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el yunque national forest

Secretary Vilsack Visits Puerto Rico to Talk Climate Change and Caribbean Agriculture

Agriculture Secretary Tom Vilsack visited the Caribbean Climate Hub in Puerto Rico earlier this month to lead a roundtable discussions with local agricultural officials, farmers and ranchers, USDA agency leaders, economic investors, and scientists, and to view first-hand the Hub’s pioneering work in climate change research, education and outreach.

“Adaptation to climate change is a matter of National Security.  We need to have a functional food economy to counter food insecurity,” said Secretary Vilsack during the Climate Hub Roundtable held at the El Yunque National Forest.  Local USDA agency leaders expressed concern about the increasing incidence of pests and diseases affecting agriculture and forestry in the Caribbean, mostly related to climate change, and the need for more education and support for water and soil conservation measures.

Birds, Butterflies, Dragonflies and Bats

When it comes to the U.S. Forest Service, it’s not always about trees.

Sometimes it’s all about the birds, the dragonflies and the butterflies. Oh, and the bats.  At least, that’s what it was all about during a ceremony last month recognizing some great contributions from U.S. Forest Service and partner organizations to the Wings Across the Americas program in the past year.

In a festive event held in Omaha, Nebraska, as part of the 80th North American Wildlife and Natural Resources Conference, U.S. Forest Service employees and agency partners received shout-outs for outstanding efforts supporting migratory species across the nation and beyond.

Puerto Rico: Collaborating for the Future of Our Climate

Climate change has been deemed one of the greatest challenges facing agriculture, world food security, and human development in the 21st century.  It’s a challenge that USDA is working to mitigate while also making sure that our farmers, ranchers and forest landowners are ready to adapt to the challenges it will pose. Just last year we announced the creation of several regional climate hubs -- information centers that help to connect a community of farmers, ranchers, researchers and partners committed to finding viable climate solutions. One area that’s been identified as particularly vulnerable to the effects of climate change is the Caribbean.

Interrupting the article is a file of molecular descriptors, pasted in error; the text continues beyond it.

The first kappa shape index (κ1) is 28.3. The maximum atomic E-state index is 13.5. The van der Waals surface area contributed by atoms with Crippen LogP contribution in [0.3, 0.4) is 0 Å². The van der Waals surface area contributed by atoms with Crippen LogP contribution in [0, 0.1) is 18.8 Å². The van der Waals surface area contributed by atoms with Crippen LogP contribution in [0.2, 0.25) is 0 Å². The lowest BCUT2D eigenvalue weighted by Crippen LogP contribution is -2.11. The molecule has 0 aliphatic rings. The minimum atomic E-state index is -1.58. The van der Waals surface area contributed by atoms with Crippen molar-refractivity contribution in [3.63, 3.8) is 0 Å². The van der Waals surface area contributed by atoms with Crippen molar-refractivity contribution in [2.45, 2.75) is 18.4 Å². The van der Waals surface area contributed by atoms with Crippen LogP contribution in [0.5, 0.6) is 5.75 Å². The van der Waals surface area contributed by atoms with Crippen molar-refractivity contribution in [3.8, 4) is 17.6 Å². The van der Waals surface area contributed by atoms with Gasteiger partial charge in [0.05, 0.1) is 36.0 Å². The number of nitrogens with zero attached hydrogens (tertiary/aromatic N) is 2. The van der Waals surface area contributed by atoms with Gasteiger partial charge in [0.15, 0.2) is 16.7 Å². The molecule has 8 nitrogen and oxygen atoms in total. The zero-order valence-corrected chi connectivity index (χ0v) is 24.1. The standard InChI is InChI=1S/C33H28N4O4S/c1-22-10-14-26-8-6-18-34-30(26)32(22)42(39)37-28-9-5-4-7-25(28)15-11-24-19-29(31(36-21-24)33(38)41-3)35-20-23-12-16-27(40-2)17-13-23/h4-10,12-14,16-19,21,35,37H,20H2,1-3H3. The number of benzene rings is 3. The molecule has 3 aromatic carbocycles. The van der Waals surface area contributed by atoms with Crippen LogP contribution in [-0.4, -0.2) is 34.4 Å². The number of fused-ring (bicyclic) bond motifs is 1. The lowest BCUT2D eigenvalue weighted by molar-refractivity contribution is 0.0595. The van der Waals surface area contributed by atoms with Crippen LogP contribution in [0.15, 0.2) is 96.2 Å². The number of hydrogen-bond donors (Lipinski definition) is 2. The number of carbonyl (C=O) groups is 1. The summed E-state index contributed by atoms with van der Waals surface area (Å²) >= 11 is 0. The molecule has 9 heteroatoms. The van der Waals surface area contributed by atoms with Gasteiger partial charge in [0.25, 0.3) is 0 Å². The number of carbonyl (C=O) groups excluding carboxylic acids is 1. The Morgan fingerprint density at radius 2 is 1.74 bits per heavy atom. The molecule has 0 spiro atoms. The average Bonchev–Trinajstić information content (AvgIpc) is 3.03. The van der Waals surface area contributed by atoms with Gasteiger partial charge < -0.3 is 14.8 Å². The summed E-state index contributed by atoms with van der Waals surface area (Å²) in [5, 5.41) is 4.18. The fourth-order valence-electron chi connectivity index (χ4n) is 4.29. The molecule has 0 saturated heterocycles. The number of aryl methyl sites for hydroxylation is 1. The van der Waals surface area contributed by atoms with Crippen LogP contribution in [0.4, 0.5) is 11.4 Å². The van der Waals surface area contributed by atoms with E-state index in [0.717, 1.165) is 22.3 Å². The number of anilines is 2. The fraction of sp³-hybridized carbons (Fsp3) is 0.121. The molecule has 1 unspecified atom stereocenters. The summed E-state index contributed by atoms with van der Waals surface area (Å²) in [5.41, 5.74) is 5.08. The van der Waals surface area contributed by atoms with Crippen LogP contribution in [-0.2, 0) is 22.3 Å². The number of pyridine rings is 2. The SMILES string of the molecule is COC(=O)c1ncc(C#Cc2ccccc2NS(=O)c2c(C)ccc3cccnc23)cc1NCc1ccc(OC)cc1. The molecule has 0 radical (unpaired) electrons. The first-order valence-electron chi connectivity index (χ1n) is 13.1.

On a recent trip to Puerto Rico, I had the pleasure of visiting the USDA Caribbean Climate Sub Hub in Rio Piedras where I was joined by the Puerto Rico Secretary of Agriculture Hon. Myrna Comas and the Puerto Rico Secretary of Natural Resources Hon. Carmen Guerrero. I was truly impressed by the collaboration taking place at the Caribbean Climate Sub Hub at every level – federal, state, and local. While at the hub, I saw some examples of products, from musical instruments to home decor, made from native wood grown on the island. By working collaboratively with the hub, local producers are able to harvest native woods in a way that both supports forest health and creates new market opportunities.

New Web-Based Tool Helps Land Managers Plan for Forests' Future

This post is part of the Science Tuesday feature series on the USDA blog. Check back each week as we showcase stories and news from the USDA’s rich science and research portfolio.

From South Carolina’s coastal plain to the North Carolina mountains to the tropics of Puerto Rico to the southern Sierra Nevada region of California, climate change is on the minds of forest planners.

That’s because U.S. Forest Service planning teams in these areas are among the first to revise their land and resource management plans under the 2012 Planning Rule. To help them in their planning, land managers from the Francis Marion, Nantahala, Pisgah, El Yunque, Inyo, Sequoia, and Sierra national forests will turn to a web-based tool known as the Template for Assessing Climate Change Impacts and Management Options.

Forest Plans help guide the management of national forests and are typically revised every 10 to 15 years. The plans help ensure that national forests and grasslands continue to meet the requirements of the National Forest Management Act—for clean air and water, timber and other forest products, wildlife habitat, recreation and more.

El Yunque National Forest: U.S. Forest Service Works to Address Urban Expansion

This post is part of the Science Tuesday feature series on the USDA blog. Check back each week as we showcase stories and news from USDA’s rich science and research portfolio.

El Yunque National Forest in Puerto Rico is unique for the U.S. Forest Service. At 28,000 acres, it’s the smallest national forest and the only tropical rain forest managed by the Forest Service, boasting the greatest biodiversity among national forests.

El Yunque National Forest in Puerto Rico now featured on U.S. Mint America the Beautiful Quarter

Imagine going to the grocery store and getting a national forest quarter as your change and holding onto it as a collector’s item.  That can happen now because of the recent release of the El Yunque National Forest coin.  The coin features the endangered Puerto Rican parrot and the coqui tree frog amongst tropical vegetation.

Rare Puerto Rican Parrot Fights for Survival with Support from the US Forest Service

Deep amid the dense greenery of a rain forest, U.S. Forest Service scientists are nursing a special patient back to health.

The patient is on pain medication, but lucid enough to ruffle his emerald green feathers and fill the room with angry squawks when a biologist removes him from an incubator. It is a Puerto Rican parrot with a broken leg, a serious injury for one of the world's most endangered bird species.